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The View from the Titanic

Today’s Miami Herald’s “Foreclosures haunt condos” (January 9, 2008) outlines the macabre turn of the condo real estate market and ends with a good news spin, even if it does make the quoted sound like a madman. The Club at Brickell Bay condo owner says, “This is Manhattan, it’s the future Manhattan, so we’re all sitting real good.”

I recall, on “sitting real good”, they said the same on the Titanic.

That sinking feeling is growing widespread across the nation. The biggest mortgage lenders like Countrywide are on the verge of Bankrupcy. Citigroup is writing down a further $16 billion in mortgage-related losses. Production homebuilders are staggering under the weight of losses, too. The stock market indexes are falling faster than the temperature gauge in winter. But insolvency is more than a passing cold front.

According to a blogger/real estate professional quoted by the Herald, “An 818 square foot unit, which sold in June of 2006 for $430,000, was listed Monday for $220,000.”

If these small examples of Miami condo market depression are the tip of the iceberg, what does the rest of it look like? To me, it looks a lot like faces of the people we elected to public office– from lowly city and county commissioners straight up the totem pole.

Miami may not be unique in this respect: instead of caring about its existing tax base– taking care of the needs of the poor, of the taxpayers who already live here, of our quality of life and infrastructure– most elected officials are busy chasing rainbows like the biggest speculative bubble in housing in history, or if they are not chasing rainbows and the pot of gold at the end of it, they’re inventing multi-billion dollar infrastructure projects to paper over the billions of dollars in infrastructure deficits they have failed to fund.

In other words, now the talk in government circles turns to “economic stimulus” packages, such as the $3 billion Miami plan that works only by deforming the purpose of Community Redevelopment Agencies, meant to serve the disadvantaged. Oh well.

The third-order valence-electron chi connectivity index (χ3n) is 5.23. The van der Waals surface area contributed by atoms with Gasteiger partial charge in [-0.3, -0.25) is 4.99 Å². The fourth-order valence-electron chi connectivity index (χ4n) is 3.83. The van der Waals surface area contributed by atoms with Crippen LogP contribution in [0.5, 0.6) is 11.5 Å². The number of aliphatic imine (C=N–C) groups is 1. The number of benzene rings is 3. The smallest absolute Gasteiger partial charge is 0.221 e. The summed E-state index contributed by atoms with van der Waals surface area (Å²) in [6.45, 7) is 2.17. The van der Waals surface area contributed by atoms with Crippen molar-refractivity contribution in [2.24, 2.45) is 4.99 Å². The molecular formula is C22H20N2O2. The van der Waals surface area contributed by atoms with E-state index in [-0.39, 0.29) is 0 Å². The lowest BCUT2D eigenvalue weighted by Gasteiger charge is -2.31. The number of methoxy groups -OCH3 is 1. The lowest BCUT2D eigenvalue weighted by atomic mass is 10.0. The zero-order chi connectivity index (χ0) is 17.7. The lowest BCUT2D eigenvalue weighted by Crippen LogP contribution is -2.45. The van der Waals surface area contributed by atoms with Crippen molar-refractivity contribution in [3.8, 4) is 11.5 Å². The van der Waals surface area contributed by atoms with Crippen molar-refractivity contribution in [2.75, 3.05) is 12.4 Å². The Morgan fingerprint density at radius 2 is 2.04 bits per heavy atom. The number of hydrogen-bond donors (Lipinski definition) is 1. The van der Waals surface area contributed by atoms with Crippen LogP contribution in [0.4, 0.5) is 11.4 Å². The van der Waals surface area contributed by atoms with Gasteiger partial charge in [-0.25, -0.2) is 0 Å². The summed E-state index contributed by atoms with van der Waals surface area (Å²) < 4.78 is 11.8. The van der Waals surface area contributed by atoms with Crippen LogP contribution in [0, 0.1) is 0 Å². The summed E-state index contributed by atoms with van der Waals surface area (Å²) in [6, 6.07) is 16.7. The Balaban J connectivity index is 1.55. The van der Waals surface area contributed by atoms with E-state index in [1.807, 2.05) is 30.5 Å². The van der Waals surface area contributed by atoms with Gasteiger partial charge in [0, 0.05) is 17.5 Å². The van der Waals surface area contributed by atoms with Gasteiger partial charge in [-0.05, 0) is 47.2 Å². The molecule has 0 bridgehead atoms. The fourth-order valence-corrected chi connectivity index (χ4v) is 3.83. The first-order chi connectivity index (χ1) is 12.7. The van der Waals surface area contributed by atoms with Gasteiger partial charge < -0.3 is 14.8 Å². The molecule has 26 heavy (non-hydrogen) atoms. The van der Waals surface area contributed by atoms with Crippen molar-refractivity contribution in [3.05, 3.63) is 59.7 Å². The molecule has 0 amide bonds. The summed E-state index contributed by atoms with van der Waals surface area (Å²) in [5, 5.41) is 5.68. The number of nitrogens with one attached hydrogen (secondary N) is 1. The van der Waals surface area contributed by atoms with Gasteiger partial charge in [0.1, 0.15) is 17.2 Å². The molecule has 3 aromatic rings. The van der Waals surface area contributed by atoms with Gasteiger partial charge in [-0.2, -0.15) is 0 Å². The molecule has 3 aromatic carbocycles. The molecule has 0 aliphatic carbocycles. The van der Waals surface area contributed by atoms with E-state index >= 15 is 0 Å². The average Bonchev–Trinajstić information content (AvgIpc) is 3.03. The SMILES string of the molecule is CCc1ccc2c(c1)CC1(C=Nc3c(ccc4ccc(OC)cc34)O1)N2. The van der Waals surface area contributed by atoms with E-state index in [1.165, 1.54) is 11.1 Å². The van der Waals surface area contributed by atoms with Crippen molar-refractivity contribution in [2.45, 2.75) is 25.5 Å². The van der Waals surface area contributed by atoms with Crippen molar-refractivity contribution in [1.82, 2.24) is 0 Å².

If I were the editor of the Herald, I’d pay more attention to the experience of the real estate professional who recently sent a letter to the Florida of Department of Community Affairs outlining her horror at what Miami Dade has turned into:

“As a Realtor, I have 21 listings. Virtually all of the families they represent are leaving South Florida if not the state. The reason is not our lousy weather. It is the fact that the gridlock we have created from paradise precludes any measurable quality of life.

Whether it is the hours long and increasingly expensive commute to work and jammed schools across hopelessly crowded highways, the lack of employment affording a livable wage or prospects of a middle class existence, the absence of healthcare for all but lucky corporate employees, the result is the same: regular hardworking families have been robbed of the American Dream. Worse, they are trapped in their concrete cells which are worth less than they paid just a year or two ago.

These folks are competing with investors who bought in new developments which will never become communities. Instead, they are surrounded by vacant foreclosures and subsidized rental properties. I assure you, it is nearly impossible to find a buyer who will risk his or her family’s assets in areas like this.

Worse, the mounting foreclosures (one property in every thirty in Dade County), put the hapless seller in competition with institutions with far deeper pockets. You can drive the areas of South Dade’s newer developments for miles and possibly see just a few occupancies per block. Of those, few are owner occupants.

It would be criminal to offer up ANY precursor to additional development in Dade County unless and until ALL land within the UDB is totally built out with proper infrastructure in place (schools, police, fire department, roads, water and sewer, trash, etc.), essentially, not before 2015 or later. It is unfortunate that you of the DCA are put in the position of exercising the common sense that our local officials have chronically lacked. Nonetheless, please know that the buck stops with you and that thousands of citizens are counting on you to do what our elected officials have failed to do for years. Thanks in advance for stopping the idiocy.”

Back to today’s Herald story, I would have closed on the note that appears toward the end of the article, on struggling community associations, “unkept grounds and disruptions in services.” The weeds can’t obscure all the damage done by so much poorly planned concrete.

It is inescapable that the budget crisis affecting unsustainable development is going to spread to city and county budgets, in Florida and across the nation. Who could have guessed that the 2008 presidential election is going to turn on an economy that is spinning without a propeller.

Pockets of prosperity will continue to float above the turmoil– after all, that is what the fomenters of the housing bubble have been saving for.

It is not as though they couldn’t see it coming.

ALAN FARAGO of Coral Gables, who writes about the environment and the politics of South Florida, can be reached at alanfarago@yahoo.com.

 

 

 

 

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Alan Farago is president of Friends of the Everglades and can be reached at afarago@bellsouth.net

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